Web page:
I signed his copy of ‘The Tale of Despereaux’ and he said, “My teacher said fifth grade is the year of asking questions.”
“Really?” I said.
“Yeah,” he said. He took out a notebook. “Every day we’re supposed to ask someone different a good question and listen really good and then write down the answer when they’re done talking.”
“Oh,” I said, “I get it. I’m someone different. Okay, what’s your question?”
“My question is how do you get all that hope into your stories?”
“That’s not a good question,” I said. “That’s a great question. Let me think. Um. I guess that writing the story is an act of hope, and so even when I don’t feel hopeful, writing the story can lead me to hope. Does that make sense?”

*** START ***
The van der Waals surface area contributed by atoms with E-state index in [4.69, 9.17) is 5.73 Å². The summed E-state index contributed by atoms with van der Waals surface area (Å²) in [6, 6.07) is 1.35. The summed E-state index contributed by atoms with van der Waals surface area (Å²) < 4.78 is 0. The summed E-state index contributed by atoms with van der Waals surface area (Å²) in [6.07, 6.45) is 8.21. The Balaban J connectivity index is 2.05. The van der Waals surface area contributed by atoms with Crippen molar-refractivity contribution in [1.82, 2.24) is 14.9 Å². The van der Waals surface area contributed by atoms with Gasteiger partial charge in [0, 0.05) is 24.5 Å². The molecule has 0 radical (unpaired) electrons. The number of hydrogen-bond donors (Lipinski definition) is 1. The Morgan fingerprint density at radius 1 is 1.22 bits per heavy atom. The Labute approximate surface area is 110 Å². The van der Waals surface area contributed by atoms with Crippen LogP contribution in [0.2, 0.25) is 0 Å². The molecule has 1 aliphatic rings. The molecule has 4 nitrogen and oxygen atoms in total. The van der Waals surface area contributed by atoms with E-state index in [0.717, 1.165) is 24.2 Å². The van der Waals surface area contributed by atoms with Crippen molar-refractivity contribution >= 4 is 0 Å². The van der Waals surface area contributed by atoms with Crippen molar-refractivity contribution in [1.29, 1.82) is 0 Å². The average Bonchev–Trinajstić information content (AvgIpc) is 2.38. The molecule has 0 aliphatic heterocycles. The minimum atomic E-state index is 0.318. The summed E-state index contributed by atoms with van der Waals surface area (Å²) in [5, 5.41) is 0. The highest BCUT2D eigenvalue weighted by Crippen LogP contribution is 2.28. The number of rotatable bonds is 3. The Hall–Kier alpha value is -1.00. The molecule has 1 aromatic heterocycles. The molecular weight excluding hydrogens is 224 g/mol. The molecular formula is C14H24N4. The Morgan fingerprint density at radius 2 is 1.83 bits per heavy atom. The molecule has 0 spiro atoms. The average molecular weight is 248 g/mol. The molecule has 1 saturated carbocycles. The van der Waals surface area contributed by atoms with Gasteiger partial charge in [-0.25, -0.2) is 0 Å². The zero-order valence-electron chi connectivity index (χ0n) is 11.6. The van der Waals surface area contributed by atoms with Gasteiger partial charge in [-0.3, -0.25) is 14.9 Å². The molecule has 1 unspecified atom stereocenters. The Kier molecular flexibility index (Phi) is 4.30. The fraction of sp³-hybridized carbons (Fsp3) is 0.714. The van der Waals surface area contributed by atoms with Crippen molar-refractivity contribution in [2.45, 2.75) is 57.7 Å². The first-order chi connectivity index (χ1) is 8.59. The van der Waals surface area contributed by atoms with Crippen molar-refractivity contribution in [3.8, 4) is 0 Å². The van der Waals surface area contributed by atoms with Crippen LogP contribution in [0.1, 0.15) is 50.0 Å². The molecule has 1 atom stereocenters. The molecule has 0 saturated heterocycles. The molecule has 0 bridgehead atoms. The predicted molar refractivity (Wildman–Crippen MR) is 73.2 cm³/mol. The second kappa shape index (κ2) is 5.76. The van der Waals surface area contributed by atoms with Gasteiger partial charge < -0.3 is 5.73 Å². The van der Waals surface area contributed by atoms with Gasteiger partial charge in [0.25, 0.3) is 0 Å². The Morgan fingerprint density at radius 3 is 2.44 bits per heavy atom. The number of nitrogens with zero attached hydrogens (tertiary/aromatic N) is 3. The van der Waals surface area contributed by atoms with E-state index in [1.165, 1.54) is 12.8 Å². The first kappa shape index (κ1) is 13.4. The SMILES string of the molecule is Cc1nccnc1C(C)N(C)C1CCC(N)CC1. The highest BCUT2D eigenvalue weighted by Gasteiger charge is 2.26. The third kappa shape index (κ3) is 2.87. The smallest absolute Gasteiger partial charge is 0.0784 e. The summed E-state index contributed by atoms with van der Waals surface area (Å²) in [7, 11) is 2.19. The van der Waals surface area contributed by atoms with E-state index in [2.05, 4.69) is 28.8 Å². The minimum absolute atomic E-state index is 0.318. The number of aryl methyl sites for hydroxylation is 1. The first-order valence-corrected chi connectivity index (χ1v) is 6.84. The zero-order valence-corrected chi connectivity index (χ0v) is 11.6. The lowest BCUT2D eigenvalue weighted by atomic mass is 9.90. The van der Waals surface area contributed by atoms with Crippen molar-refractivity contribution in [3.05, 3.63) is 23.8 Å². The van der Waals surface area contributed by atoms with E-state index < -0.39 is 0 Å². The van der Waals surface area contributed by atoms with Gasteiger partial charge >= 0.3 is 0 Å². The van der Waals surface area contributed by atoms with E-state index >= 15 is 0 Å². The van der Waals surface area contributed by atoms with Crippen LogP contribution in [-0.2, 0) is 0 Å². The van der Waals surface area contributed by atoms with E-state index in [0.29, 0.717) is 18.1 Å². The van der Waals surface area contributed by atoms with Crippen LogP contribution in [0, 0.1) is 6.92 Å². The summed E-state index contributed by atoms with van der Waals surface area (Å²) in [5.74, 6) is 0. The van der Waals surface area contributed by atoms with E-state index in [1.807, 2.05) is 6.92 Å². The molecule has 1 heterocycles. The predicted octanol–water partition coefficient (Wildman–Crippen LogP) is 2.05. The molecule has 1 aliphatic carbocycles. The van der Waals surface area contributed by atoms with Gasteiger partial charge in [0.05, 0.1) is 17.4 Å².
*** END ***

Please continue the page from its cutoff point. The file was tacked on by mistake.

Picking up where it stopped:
“Yeah,” he said. He looked me in the eye. “It’s kind of a long answer. But I can write it all out. Thanks.”
He picked up his copy of Despereaux, and walked away—writing in his notebook.
This was years ago.
Why did I wake up this morning and think of this child?
Maybe because this is a time to start asking good questions, a time to write down the answers, a time to listen to each other really well.
I’m going to get myself a little spiral bound notebook.
I’m going to listen and hope.
-Kate DiCamillo – American author